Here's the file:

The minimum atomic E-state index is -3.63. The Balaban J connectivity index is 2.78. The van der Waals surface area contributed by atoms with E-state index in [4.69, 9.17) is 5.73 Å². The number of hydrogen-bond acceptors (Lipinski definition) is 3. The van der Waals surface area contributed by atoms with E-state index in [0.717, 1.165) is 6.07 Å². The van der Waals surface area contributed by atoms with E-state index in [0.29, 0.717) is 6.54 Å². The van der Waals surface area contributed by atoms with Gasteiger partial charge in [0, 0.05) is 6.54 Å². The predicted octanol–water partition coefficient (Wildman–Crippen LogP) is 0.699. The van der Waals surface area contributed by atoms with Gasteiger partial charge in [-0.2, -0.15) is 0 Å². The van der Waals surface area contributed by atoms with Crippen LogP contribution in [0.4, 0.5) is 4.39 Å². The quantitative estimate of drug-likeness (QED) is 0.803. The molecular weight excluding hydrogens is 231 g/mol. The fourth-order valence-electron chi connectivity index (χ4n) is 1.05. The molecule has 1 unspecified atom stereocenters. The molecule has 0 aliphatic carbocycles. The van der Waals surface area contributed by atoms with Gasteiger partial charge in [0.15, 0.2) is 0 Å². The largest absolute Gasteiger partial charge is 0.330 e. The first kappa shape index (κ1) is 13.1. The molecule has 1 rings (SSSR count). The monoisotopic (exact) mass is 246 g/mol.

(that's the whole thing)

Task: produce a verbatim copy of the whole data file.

The minimum atomic E-state index is -3.63. The Balaban J connectivity index is 2.78. The van der Waals surface area contributed by atoms with E-state index in [4.69, 9.17) is 5.73 Å². The number of hydrogen-bond acceptors (Lipinski definition) is 3. The van der Waals surface area contributed by atoms with E-state index in [0.717, 1.165) is 6.07 Å². The van der Waals surface area contributed by atoms with E-state index in [0.29, 0.717) is 6.54 Å². The van der Waals surface area contributed by atoms with Gasteiger partial charge in [0, 0.05) is 6.54 Å². The predicted octanol–water partition coefficient (Wildman–Crippen LogP) is 0.699. The van der Waals surface area contributed by atoms with Gasteiger partial charge in [-0.2, -0.15) is 0 Å². The van der Waals surface area contributed by atoms with Crippen LogP contribution in [0.4, 0.5) is 4.39 Å². The quantitative estimate of drug-likeness (QED) is 0.803. The molecular weight excluding hydrogens is 231 g/mol. The fourth-order valence-electron chi connectivity index (χ4n) is 1.05. The molecule has 1 unspecified atom stereocenters. The molecule has 0 aliphatic carbocycles. The van der Waals surface area contributed by atoms with Gasteiger partial charge in [0.15, 0.2) is 0 Å². The largest absolute Gasteiger partial charge is 0.330 e. The first kappa shape index (κ1) is 13.1. The molecule has 1 rings (SSSR count). The monoisotopic (exact) mass is 246 g/mol.